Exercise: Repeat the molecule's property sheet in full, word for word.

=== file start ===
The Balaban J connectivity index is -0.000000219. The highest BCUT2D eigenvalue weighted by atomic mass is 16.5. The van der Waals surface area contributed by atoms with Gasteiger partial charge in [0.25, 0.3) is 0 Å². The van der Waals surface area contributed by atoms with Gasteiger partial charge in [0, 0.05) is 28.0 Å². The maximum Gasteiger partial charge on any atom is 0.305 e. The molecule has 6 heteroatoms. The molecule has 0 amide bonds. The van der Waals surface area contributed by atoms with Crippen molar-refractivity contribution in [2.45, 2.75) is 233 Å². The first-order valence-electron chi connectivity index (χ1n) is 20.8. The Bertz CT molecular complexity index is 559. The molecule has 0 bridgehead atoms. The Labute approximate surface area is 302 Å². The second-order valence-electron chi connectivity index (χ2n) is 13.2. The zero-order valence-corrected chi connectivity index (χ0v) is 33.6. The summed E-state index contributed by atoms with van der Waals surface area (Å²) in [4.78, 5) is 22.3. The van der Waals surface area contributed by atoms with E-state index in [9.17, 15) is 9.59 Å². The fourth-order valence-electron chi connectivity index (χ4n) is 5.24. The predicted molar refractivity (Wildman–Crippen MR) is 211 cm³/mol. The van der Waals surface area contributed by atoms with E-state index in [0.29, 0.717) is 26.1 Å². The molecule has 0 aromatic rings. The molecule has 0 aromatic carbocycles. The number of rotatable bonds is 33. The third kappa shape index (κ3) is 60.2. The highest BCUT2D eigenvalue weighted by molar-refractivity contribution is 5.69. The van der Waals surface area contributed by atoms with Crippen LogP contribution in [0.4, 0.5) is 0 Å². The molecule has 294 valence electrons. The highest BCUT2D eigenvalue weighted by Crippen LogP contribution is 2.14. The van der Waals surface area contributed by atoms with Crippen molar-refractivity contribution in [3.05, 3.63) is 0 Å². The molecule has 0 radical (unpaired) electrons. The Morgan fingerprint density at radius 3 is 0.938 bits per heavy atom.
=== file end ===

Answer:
The Balaban J connectivity index is -0.000000219. The highest BCUT2D eigenvalue weighted by atomic mass is 16.5. The van der Waals surface area contributed by atoms with Gasteiger partial charge in [0.25, 0.3) is 0 Å². The van der Waals surface area contributed by atoms with Gasteiger partial charge in [0, 0.05) is 28.0 Å². The maximum Gasteiger partial charge on any atom is 0.305 e. The molecule has 6 heteroatoms. The molecule has 0 amide bonds. The van der Waals surface area contributed by atoms with Crippen molar-refractivity contribution in [2.45, 2.75) is 233 Å². The first-order valence-electron chi connectivity index (χ1n) is 20.8. The Bertz CT molecular complexity index is 559. The molecule has 0 bridgehead atoms. The Labute approximate surface area is 302 Å². The second-order valence-electron chi connectivity index (χ2n) is 13.2. The zero-order valence-corrected chi connectivity index (χ0v) is 33.6. The summed E-state index contributed by atoms with van der Waals surface area (Å²) in [4.78, 5) is 22.3. The van der Waals surface area contributed by atoms with E-state index in [9.17, 15) is 9.59 Å². The fourth-order valence-electron chi connectivity index (χ4n) is 5.24. The predicted molar refractivity (Wildman–Crippen MR) is 211 cm³/mol. The van der Waals surface area contributed by atoms with E-state index in [0.29, 0.717) is 26.1 Å². The molecule has 0 aromatic rings. The molecule has 0 aromatic carbocycles. The number of rotatable bonds is 33. The third kappa shape index (κ3) is 60.2. The highest BCUT2D eigenvalue weighted by molar-refractivity contribution is 5.69. The van der Waals surface area contributed by atoms with Crippen LogP contribution in [0.4, 0.5) is 0 Å². The molecule has 294 valence electrons. The highest BCUT2D eigenvalue weighted by Crippen LogP contribution is 2.14. The van der Waals surface area contributed by atoms with Crippen molar-refractivity contribution in [3.05, 3.63) is 0 Å². The molecule has 0 radical (unpaired) electrons. The Morgan fingerprint density at radius 3 is 0.938 bits per heavy atom.